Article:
On its website Priorities USA says: “The only way to take on Donald Trump and his agenda is to vote him out of office and elect a Democratic candidate for president. Until they are defeated, Trump and his Republican allies in Congress and in states across the country will attempt to implement their agenda, gutting health care coverage for millions of Americans, putting the interests of millionaires above average Americans, and attacking the fundamental rights of immigrants, women and people of colour.”
In the past George Soros has donated money to Priorities USA.
Paloma Partners – $9 million
The biggest individual donor to the Biden campaign has been made by Donald Sussman, through his Connecticut-based hedge fund, Paloma Partners.
Sussman, 74, who started making money as a 12-year-old when he correctly guessed that the price of sugar would go up after the Cuban Revolution, was married to Chellie Pingree, a Democrat senator from Maine, between 2011 and 2016.
Euclidean Capital – $7 million and Renaissance Technologies – $4 million
Another huge donor is Jim Simons, an 82-year-old mathematician who is estimated by Forbes to be worth $23 billion.
Simons’ donations have come via his two hedge funds Euclidean Capital and Renaissance Technologies.
Both invest mainly in biotech, artificial intelligence, food and healthcare.
Among those companies Simons has invested in recently are the Swedish AI start-up Peltarion.
League of Conservation Voters – $5.25 million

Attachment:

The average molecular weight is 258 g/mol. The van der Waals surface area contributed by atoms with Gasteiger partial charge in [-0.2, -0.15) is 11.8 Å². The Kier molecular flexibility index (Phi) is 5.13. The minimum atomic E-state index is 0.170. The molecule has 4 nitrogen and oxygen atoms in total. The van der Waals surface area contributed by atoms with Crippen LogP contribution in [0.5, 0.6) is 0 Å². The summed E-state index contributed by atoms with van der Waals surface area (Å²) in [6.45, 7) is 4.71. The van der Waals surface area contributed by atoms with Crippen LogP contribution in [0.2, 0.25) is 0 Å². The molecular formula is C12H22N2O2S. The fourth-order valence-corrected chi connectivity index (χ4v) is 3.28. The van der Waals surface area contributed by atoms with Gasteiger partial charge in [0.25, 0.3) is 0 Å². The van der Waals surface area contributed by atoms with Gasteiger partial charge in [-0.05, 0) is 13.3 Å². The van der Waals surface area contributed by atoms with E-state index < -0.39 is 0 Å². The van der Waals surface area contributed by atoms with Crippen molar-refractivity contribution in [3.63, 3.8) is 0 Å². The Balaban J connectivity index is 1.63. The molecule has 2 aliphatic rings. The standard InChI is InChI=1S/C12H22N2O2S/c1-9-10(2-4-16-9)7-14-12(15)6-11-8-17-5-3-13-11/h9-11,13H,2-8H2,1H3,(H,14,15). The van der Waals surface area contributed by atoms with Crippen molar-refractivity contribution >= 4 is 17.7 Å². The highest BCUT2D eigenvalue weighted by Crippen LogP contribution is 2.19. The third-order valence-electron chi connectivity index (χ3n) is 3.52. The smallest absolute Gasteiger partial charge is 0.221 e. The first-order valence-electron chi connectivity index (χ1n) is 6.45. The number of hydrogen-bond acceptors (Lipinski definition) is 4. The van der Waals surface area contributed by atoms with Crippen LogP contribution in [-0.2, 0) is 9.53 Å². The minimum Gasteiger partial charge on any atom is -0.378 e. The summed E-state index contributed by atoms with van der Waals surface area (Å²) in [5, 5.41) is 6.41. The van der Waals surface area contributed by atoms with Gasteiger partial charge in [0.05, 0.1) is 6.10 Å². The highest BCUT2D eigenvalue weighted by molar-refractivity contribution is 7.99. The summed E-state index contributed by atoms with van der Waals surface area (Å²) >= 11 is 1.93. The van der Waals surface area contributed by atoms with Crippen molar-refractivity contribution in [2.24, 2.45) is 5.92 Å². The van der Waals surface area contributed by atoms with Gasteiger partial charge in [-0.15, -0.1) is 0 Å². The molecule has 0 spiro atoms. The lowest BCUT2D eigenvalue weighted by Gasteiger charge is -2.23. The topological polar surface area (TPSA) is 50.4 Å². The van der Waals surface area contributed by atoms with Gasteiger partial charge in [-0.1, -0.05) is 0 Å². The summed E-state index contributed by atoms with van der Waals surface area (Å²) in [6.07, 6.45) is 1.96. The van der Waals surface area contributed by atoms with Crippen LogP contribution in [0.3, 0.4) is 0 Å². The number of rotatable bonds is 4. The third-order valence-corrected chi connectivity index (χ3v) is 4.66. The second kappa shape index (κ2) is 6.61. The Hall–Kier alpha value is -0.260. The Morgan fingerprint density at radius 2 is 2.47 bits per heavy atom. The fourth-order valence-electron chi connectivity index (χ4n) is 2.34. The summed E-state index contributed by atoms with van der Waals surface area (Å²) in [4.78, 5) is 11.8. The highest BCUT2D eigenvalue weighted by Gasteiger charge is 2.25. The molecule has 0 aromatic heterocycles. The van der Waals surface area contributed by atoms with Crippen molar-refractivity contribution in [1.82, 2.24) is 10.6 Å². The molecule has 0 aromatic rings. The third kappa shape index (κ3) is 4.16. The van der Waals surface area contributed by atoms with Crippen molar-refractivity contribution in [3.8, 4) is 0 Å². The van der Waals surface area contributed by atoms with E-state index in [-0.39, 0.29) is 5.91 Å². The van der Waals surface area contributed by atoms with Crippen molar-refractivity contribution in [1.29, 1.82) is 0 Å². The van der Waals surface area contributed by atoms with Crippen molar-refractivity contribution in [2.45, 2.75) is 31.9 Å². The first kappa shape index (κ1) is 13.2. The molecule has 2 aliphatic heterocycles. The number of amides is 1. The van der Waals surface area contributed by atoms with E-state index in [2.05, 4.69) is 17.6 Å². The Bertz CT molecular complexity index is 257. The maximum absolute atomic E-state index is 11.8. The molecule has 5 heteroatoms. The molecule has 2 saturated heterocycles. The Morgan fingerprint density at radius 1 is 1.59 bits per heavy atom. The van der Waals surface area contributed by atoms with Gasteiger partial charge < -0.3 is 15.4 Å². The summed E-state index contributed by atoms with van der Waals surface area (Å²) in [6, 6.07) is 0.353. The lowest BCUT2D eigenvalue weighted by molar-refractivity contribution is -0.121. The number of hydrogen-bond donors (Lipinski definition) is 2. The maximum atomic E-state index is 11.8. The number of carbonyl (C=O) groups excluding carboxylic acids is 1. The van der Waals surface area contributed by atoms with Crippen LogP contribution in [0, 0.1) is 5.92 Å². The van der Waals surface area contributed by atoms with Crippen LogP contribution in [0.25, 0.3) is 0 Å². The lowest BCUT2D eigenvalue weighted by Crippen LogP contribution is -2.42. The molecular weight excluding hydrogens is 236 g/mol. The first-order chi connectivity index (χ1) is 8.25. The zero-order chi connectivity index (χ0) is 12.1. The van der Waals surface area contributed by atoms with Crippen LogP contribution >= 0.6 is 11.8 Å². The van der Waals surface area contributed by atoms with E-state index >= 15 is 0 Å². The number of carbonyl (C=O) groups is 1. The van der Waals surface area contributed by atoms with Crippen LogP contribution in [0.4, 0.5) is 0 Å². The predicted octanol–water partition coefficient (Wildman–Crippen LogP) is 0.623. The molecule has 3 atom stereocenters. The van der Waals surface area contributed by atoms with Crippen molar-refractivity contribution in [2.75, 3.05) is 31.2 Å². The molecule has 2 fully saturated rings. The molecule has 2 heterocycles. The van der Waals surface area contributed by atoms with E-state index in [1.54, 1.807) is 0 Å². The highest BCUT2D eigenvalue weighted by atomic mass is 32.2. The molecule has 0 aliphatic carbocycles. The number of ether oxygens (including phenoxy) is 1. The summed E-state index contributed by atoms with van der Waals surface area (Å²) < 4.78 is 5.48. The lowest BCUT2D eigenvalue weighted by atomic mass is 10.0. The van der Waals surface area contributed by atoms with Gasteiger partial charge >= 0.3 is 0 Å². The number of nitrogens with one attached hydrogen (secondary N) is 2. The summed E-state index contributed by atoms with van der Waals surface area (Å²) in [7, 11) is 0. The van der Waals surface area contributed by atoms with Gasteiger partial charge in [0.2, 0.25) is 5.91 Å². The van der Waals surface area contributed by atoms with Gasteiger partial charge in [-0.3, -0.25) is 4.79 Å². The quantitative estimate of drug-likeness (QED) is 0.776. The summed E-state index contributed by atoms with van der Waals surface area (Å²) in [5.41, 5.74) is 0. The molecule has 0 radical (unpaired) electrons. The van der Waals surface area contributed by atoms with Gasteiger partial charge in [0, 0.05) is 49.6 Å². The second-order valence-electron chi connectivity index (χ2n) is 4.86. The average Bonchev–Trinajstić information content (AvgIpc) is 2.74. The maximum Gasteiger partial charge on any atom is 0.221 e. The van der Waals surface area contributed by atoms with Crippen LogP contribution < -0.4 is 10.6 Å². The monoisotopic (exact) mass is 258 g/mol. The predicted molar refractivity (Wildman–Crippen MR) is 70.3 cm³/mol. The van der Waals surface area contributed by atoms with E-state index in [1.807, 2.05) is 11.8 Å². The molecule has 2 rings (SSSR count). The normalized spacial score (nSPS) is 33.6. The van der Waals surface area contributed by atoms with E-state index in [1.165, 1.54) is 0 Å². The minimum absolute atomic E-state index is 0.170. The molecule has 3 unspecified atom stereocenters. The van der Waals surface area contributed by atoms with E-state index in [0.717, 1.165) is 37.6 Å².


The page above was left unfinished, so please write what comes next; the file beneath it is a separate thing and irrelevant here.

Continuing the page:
The League of Conservation Voters, which has been around for 50 years and now has two million members, campaigns on climate change and clean energy and is a natural enemy of the Trump administration, which continues to favour coal mining, oil drilling and fracking.
On its website the LCV says it “drives environmental progress through action” and adds: “Our efforts to protect the environment and engage in the political process are rooted in an understanding of racial, social and environmental justice.”
It has powerful branches in Arizona, Nevada, Colorado and Maryland which reach out to the Latino community under the name Chispa.
American Bridge 21st Century – $4.1 million
Another generous super PAC is American Bridge 21st Century, which was founded in 2010 and claims to be the “largest research, video tracking, and rapid response organisation in Democratic politics”.
It is not clear who is funding American Bridge 21st Century but it says it is focusing its efforts on three states – Michigan, Wisconsin and Pennsylvania, all of which Trump won in 2016.
American Bridge 21st Century was founded by David Brock, who started out as a conservative journalist but in the 1990s, during the Clinton administration, he switched sides and later founded the liberal watchdog Media Matters for America.
Simon Property Group – $4.1 million